The Safavid Empire ruled between 1502 and 1736. The Iranian dynasty was one of the most popular dynasties of the day as it established Shia Islam as the state religion. Non-muslims were converted and religion was no doubt a major unifying factor and cause of consciousness among linguistic and ethnic elements in the country.
The Safavid’s were the Sheykh Safia al Din descendants of Ardabil and head of Sufi of Safawiyyah. Around 1399, they exchanged their religious affiliation from Sunni to Shia Islam. Ismail, the founder of the Safavid Empire won the support of local Turkmens and heterodox tribesmen.
This enabled the leader to capture Tabriz from the Ak Koyunlu, an Uzbek Turkmen confederation in July 1501. Ismail was also enthroned as Shah and even so, his area of control was highly limited to Azerbaijan. His leadership grew with time to different Iraqi provinces including Mosul and Baghdad. With his leadership, he proclaimed Shi’ism as the entire state religion.
Ismail was however defeated in august 1514 by Chaldrian and Sunni rivals by the Ottoman Sultan Selim I. There was continuous struggle between the Uzbeks in northeast cost the Safavids Kurdistan, Baghdad, Diyarbakir and Ottomans in the west. Therefore the capital of Safavid had to be relocated temporarily to Esfahan and permanently in 17th century.
With time, Iraq weakened during the reign of Shah Tahmasp, the eldest son of Ismail. There were unopposed and persistent Turkmen forays forging ahead towards the country and it increased the number of competent successors for the dynasty. Abbas in 1588 was however brought to the throne. He realized his military strength limitations and decided to make peace with all the Ottomans.
Even though the terms were not favorable, he directed his energy and onslaughts against the Uzbeks. He also engaged Sir Robert Sherley to direct military army reforms. 3 army troops were formed as they were trained and armed in European manner. The troops were also paid out of their royal treasury including the artillery men, the slaves and the musketeers.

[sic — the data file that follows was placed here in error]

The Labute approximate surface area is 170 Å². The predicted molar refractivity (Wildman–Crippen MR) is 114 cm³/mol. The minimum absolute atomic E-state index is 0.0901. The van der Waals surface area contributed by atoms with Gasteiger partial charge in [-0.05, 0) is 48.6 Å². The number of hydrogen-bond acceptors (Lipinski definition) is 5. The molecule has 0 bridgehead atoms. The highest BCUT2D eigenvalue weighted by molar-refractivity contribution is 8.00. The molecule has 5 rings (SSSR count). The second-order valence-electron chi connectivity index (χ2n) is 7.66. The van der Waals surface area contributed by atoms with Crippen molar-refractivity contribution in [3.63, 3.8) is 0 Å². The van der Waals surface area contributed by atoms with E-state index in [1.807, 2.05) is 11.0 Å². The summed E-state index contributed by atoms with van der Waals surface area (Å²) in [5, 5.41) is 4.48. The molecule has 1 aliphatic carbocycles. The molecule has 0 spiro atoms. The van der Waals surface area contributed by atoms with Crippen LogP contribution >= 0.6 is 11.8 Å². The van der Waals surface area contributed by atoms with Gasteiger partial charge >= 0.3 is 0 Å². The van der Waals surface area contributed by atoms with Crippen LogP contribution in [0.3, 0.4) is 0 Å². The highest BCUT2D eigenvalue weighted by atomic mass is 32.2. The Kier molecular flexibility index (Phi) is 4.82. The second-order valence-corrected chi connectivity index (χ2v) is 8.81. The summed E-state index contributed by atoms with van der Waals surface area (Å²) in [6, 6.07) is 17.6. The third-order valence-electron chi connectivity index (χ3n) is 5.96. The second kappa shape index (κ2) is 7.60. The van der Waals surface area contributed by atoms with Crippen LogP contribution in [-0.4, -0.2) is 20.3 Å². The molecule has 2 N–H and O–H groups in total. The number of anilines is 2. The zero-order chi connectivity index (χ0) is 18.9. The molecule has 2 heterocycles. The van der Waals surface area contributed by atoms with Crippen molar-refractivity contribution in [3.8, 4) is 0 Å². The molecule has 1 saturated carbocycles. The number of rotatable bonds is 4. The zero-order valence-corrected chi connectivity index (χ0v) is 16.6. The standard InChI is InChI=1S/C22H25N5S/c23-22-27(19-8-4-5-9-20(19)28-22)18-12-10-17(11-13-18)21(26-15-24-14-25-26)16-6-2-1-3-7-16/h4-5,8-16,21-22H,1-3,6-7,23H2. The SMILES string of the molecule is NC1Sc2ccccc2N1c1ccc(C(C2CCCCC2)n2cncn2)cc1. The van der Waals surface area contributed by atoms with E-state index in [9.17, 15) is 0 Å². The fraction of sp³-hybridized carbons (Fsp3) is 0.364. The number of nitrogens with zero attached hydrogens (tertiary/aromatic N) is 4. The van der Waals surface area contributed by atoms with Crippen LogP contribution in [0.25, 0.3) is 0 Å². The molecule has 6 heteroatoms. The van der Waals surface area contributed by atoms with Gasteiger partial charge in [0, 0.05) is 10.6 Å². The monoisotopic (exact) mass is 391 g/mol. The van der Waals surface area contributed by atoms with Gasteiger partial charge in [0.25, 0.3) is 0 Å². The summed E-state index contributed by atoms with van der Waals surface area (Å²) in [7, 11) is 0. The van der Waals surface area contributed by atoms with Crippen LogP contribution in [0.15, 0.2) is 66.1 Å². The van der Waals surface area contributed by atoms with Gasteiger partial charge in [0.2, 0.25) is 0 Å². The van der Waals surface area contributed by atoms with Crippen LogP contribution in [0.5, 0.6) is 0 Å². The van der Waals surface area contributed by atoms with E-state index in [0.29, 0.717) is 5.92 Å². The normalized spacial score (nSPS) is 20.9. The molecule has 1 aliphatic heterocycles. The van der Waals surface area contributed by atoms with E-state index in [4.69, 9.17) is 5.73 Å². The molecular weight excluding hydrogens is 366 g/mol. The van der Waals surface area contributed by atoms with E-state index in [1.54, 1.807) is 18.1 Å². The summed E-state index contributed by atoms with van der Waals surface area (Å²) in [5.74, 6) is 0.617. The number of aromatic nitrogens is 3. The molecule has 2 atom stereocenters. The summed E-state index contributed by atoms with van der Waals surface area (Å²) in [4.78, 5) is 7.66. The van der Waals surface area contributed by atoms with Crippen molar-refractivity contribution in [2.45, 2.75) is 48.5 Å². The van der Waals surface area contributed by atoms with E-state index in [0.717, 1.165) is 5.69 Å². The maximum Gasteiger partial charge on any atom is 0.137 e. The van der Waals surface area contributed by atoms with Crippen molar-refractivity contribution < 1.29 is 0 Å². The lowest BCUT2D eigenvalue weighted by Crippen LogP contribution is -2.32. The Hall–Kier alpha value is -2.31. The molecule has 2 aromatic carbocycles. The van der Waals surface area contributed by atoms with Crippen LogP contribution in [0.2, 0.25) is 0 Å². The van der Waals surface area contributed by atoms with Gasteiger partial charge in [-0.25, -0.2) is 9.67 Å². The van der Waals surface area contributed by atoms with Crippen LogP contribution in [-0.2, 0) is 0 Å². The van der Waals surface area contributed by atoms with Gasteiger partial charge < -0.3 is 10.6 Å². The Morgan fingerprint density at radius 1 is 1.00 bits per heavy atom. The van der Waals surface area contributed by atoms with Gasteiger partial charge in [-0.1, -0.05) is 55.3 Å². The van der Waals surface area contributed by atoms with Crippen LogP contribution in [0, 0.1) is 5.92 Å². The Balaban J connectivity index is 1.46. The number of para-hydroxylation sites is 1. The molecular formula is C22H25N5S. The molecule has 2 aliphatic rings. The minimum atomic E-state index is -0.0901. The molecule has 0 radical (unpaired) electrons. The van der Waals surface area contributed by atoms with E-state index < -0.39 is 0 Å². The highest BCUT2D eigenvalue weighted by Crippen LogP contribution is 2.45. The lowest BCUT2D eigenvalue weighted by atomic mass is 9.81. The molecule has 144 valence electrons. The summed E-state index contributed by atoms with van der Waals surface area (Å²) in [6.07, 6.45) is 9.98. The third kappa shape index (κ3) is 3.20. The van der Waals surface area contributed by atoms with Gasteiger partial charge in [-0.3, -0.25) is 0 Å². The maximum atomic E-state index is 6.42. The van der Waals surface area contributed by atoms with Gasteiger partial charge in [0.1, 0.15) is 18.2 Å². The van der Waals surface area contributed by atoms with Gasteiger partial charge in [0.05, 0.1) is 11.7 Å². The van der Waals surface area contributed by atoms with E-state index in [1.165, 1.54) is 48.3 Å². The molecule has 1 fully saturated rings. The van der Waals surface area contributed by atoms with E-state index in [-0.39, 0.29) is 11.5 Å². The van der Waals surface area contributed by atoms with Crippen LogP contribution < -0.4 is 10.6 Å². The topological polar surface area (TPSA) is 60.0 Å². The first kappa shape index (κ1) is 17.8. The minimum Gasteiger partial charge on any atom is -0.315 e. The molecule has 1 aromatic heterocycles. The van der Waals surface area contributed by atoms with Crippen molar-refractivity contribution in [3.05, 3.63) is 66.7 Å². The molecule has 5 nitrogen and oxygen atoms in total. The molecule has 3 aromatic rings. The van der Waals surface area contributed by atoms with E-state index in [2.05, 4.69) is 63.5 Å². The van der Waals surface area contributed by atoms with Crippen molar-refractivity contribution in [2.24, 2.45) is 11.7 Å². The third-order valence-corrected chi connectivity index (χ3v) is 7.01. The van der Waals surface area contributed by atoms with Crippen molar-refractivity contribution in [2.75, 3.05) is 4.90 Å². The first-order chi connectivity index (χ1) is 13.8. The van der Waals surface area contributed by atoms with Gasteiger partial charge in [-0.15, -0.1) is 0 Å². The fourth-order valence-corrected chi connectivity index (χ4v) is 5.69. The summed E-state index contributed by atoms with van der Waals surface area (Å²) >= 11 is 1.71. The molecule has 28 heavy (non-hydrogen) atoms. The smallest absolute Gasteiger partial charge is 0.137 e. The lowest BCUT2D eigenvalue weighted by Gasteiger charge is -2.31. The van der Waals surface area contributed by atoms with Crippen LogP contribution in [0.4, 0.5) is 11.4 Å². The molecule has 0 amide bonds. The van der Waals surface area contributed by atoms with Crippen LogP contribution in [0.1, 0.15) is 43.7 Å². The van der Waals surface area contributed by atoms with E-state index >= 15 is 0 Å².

With the newly created army, Abbas become strong and defeated the Turks in 1603. This forced them to relinquish the territory, seized and captured Baghdad. He also expelled all Portuguese traders who had earlier seized Hormuz Island in the Persian Gulf in 16th century.
Abbas reign was also remarkable especially with his striking military success. It allowed for an efficient administrative system and raised the status quo of the empire. Trade between the west and the east as a result was enhanced and it expanded over time. Additionally, communications between the two sides improved.
The capital, Esfaham also grew and became the center of architectural achievement in Mosques Masjid I- Sheykh Loftolla, Masjid I-Shah and other monuments such as the Meydan I-Shah, Chehel Sotun and Ali-Qapu. Christians on the other hand was tolerated and as a result, many churches and mission centers were built.
Shah Abbas died in 1629 and after his death; the dynasty only lasted for a century. It was a period of decline for the dynasty and Esfahan fell to Ghilzai Afghans of Qandahar later in 1722. Shah Tahmasp II later recovered Esfahan and rose to the throne. Shah was in 1732 was deposed by Lieutenant Nadr Qoli Beg in 1732.
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